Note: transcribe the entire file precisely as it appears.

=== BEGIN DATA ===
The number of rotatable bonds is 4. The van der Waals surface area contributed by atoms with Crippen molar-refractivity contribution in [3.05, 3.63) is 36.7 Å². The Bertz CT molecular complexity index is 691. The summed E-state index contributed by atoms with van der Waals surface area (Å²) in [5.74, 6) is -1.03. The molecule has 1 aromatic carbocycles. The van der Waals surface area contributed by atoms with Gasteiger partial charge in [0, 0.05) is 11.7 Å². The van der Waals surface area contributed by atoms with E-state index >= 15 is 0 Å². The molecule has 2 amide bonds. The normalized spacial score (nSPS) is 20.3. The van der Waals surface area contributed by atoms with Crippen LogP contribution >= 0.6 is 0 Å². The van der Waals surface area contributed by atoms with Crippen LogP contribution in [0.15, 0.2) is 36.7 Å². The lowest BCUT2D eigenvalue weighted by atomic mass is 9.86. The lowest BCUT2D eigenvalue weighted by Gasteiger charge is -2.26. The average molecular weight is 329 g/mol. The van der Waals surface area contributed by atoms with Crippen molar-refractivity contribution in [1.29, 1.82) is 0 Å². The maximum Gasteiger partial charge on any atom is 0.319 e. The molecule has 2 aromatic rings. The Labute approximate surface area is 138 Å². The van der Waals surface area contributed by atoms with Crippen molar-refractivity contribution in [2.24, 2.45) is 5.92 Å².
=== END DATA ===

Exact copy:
The number of rotatable bonds is 4. The van der Waals surface area contributed by atoms with Crippen molar-refractivity contribution in [3.05, 3.63) is 36.7 Å². The Bertz CT molecular complexity index is 691. The summed E-state index contributed by atoms with van der Waals surface area (Å²) in [5.74, 6) is -1.03. The molecule has 1 aromatic carbocycles. The van der Waals surface area contributed by atoms with Gasteiger partial charge in [0, 0.05) is 11.7 Å². The van der Waals surface area contributed by atoms with E-state index >= 15 is 0 Å². The molecule has 2 amide bonds. The normalized spacial score (nSPS) is 20.3. The van der Waals surface area contributed by atoms with Crippen LogP contribution >= 0.6 is 0 Å². The van der Waals surface area contributed by atoms with Crippen LogP contribution in [0.15, 0.2) is 36.7 Å². The lowest BCUT2D eigenvalue weighted by atomic mass is 9.86. The lowest BCUT2D eigenvalue weighted by Gasteiger charge is -2.26. The average molecular weight is 329 g/mol. The van der Waals surface area contributed by atoms with Crippen molar-refractivity contribution in [1.29, 1.82) is 0 Å². The maximum Gasteiger partial charge on any atom is 0.319 e. The molecule has 2 aromatic rings. The Labute approximate surface area is 138 Å². The van der Waals surface area contributed by atoms with Crippen molar-refractivity contribution in [2.24, 2.45) is 5.92 Å².